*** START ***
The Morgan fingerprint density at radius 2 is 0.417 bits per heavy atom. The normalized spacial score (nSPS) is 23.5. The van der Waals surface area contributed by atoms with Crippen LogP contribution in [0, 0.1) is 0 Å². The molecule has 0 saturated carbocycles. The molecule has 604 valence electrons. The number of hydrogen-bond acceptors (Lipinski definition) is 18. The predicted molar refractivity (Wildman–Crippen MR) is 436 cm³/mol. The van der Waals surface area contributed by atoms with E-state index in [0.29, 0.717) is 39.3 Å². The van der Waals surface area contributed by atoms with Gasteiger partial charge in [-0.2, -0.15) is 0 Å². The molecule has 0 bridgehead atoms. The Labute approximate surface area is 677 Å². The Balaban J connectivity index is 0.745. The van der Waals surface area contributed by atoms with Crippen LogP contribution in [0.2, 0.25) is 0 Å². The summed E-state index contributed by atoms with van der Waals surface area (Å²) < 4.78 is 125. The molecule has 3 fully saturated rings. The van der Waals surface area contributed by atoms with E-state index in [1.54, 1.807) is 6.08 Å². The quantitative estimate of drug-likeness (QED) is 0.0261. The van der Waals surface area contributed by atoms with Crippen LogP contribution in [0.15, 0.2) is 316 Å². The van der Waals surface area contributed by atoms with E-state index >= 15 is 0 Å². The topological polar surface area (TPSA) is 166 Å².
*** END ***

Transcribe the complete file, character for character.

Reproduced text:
The Morgan fingerprint density at radius 2 is 0.417 bits per heavy atom. The normalized spacial score (nSPS) is 23.5. The van der Waals surface area contributed by atoms with Crippen LogP contribution in [0, 0.1) is 0 Å². The molecule has 0 saturated carbocycles. The molecule has 604 valence electrons. The number of hydrogen-bond acceptors (Lipinski definition) is 18. The predicted molar refractivity (Wildman–Crippen MR) is 436 cm³/mol. The van der Waals surface area contributed by atoms with E-state index in [0.29, 0.717) is 39.3 Å². The van der Waals surface area contributed by atoms with Gasteiger partial charge in [-0.2, -0.15) is 0 Å². The molecule has 0 bridgehead atoms. The Labute approximate surface area is 677 Å². The Balaban J connectivity index is 0.745. The van der Waals surface area contributed by atoms with Crippen LogP contribution in [0.2, 0.25) is 0 Å². The summed E-state index contributed by atoms with van der Waals surface area (Å²) < 4.78 is 125. The molecule has 3 fully saturated rings. The van der Waals surface area contributed by atoms with E-state index in [1.54, 1.807) is 6.08 Å². The quantitative estimate of drug-likeness (QED) is 0.0261. The van der Waals surface area contributed by atoms with Crippen LogP contribution in [0.15, 0.2) is 316 Å². The van der Waals surface area contributed by atoms with E-state index >= 15 is 0 Å². The topological polar surface area (TPSA) is 166 Å².